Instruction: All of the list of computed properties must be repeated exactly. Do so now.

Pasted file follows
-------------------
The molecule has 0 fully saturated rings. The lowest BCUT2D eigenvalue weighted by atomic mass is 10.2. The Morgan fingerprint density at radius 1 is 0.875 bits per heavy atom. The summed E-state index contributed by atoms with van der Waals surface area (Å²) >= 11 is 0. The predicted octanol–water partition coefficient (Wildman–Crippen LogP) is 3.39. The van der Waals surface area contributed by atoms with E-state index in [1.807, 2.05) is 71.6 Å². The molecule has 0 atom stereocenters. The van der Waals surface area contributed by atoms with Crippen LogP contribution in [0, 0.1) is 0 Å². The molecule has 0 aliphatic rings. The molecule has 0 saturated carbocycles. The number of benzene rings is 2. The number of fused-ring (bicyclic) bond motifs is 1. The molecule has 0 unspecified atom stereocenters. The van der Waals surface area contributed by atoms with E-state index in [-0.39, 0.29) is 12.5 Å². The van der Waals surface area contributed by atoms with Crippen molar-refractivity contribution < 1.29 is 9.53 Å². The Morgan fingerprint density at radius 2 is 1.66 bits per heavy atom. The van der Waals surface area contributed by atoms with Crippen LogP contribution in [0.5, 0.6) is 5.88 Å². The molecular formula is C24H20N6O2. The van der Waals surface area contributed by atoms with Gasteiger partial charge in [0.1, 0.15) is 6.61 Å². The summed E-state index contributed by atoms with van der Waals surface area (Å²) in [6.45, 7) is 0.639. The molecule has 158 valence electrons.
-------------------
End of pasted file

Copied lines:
The molecule has 0 fully saturated rings. The lowest BCUT2D eigenvalue weighted by atomic mass is 10.2. The Morgan fingerprint density at radius 1 is 0.875 bits per heavy atom. The summed E-state index contributed by atoms with van der Waals surface area (Å²) >= 11 is 0. The predicted octanol–water partition coefficient (Wildman–Crippen LogP) is 3.39. The van der Waals surface area contributed by atoms with E-state index in [1.807, 2.05) is 71.6 Å². The molecule has 0 atom stereocenters. The van der Waals surface area contributed by atoms with Crippen LogP contribution in [0, 0.1) is 0 Å². The molecule has 0 aliphatic rings. The molecule has 0 saturated carbocycles. The number of benzene rings is 2. The number of fused-ring (bicyclic) bond motifs is 1. The molecule has 0 unspecified atom stereocenters. The van der Waals surface area contributed by atoms with E-state index in [-0.39, 0.29) is 12.5 Å². The van der Waals surface area contributed by atoms with Crippen molar-refractivity contribution < 1.29 is 9.53 Å². The Morgan fingerprint density at radius 2 is 1.66 bits per heavy atom. The van der Waals surface area contributed by atoms with Crippen LogP contribution in [0.5, 0.6) is 5.88 Å². The molecular formula is C24H20N6O2. The van der Waals surface area contributed by atoms with Gasteiger partial charge in [0.1, 0.15) is 6.61 Å². The summed E-state index contributed by atoms with van der Waals surface area (Å²) in [6.45, 7) is 0.639. The molecule has 158 valence electrons.